The consequences of the collective bargaining conflict in the public sector will be felt by even more Berlin parents and children this Thursday. On this day, the Berlin Education and Science Union (GEW Berlin) is calling on teachers, educators, social workers and other employees at public schools and in the daycare centers of the city's own companies to stage an all-day warning strike.
"We are aware that the Corona period, and especially the associated loss of instruction, was a tremendous burden for families," said GEW bargaining expert Udo Mertens. He nevertheless asks all parents to support the concerns of the educators. "We have only warning strikes to counter the blockade attitude of the employers.
During the pandemic, it was the public sector employees who kept important areas of society running, said Tom Erdmann, chairman of the GEW Berlin. "Appreciation for the important work of educators, teachers and social workers is also reflected in their pay. That is why we are calling for a real wage increase for the public sector that at least keeps pace with the jump in inflation," said Anne Albers, head of the board's civil servant, employee, and collective bargaining policy.
It is not yet clear how many teachers and educators will take part in the warning strike, but it could be several thousand: "We had more than 5,000 colleagues on strike during the last round of collective bargaining. This time, too, we expect several thousand. It is very difficult to predict exactly how many there will be, especially because of Corona, of course," said GEW spokesman Markus Hanisch when asked.
As a result, there are likely to be cancellations and restrictions at a number of schools. During the last warning strike of the GEW in October, when the demand for a collective agreement on health protection was at stake, about 370 teachers participated in Berlin. At that time, however, only 28 of around 700 public schools were called to a warning strike; now the call is going out to all.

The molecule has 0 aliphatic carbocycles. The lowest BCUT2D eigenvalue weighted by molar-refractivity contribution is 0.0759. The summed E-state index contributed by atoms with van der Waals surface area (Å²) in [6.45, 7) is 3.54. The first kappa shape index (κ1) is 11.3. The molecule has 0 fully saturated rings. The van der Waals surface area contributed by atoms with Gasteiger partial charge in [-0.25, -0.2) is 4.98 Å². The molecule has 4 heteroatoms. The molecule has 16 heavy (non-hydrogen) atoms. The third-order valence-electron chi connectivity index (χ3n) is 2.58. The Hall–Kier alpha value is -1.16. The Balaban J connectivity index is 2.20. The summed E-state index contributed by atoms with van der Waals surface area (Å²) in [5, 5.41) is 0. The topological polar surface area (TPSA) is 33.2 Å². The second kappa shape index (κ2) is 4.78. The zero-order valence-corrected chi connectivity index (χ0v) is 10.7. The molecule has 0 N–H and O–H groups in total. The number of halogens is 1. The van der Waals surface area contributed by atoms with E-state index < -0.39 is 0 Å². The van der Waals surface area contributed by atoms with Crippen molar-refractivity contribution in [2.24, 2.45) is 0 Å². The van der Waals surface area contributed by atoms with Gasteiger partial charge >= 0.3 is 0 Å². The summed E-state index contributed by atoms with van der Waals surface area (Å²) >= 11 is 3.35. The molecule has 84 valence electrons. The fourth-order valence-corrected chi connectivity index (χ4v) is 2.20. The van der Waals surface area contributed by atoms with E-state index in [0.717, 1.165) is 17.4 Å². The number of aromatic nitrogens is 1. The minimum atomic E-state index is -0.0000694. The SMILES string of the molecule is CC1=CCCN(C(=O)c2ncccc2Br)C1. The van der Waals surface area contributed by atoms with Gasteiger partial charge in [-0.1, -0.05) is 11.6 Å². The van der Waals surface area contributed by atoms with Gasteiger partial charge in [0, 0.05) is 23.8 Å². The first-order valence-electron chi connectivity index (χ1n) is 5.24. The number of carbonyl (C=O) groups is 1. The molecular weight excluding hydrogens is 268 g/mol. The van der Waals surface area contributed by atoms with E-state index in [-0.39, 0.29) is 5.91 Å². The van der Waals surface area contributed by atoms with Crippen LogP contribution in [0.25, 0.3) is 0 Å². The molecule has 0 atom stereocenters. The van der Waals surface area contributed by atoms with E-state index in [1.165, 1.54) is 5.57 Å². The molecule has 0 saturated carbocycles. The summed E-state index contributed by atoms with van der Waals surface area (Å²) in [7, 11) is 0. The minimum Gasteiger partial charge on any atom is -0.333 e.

This means that school administrators could also be among the strikers because they too are no longer civil servants in Berlin. The Senate Department for Education said in response to a question: "Members of a school administration also have the right to strike as salaried employees. If they make use of this right, they can stop working at the beginning of the strike.
The situation is somewhat different for school principals, who receive an extra pay scale allowance. According to the education administration, they "cannot strike for better pay under collective bargaining agreements, as they are not covered by the collective bargaining agreement of the federal states." However, they have the possibility of a "sympathy strike". It depends on the individual case, he said. Among the 33,500 teachers, 22,000 now have salaried status. The social workers and educators are all salaried employees.
The GEW has announced a rally for 11 a.m. at the Brandenburg Gate.Already on Tuesday, numerous state employees went on a warning strike. Employees of state-owned daycare centers, district offices, and social workers followed the call of the Verdi trade union. Many of them gathered in the morning for a rally in front of Tempelhof City Hall. Verdi had previously announced that daycare centers could also be closed because of the warning strike. Such cases, however, were not known to her for the time being, said Verdi union secretary Tina Böhmer.
Several unions have been negotiating with the collective bargaining association of German states (TdL) for around four weeks. The most recent round of negotiations ended at the beginning of November without agreement. The unions are demanding a five percent pay rise for state employees, with a minimum of 150 euros per month. Trainees and interns are to receive 100 euros more per month. The TdL rejected the demands as unrealistic. Negotiations are to continue at the end of November.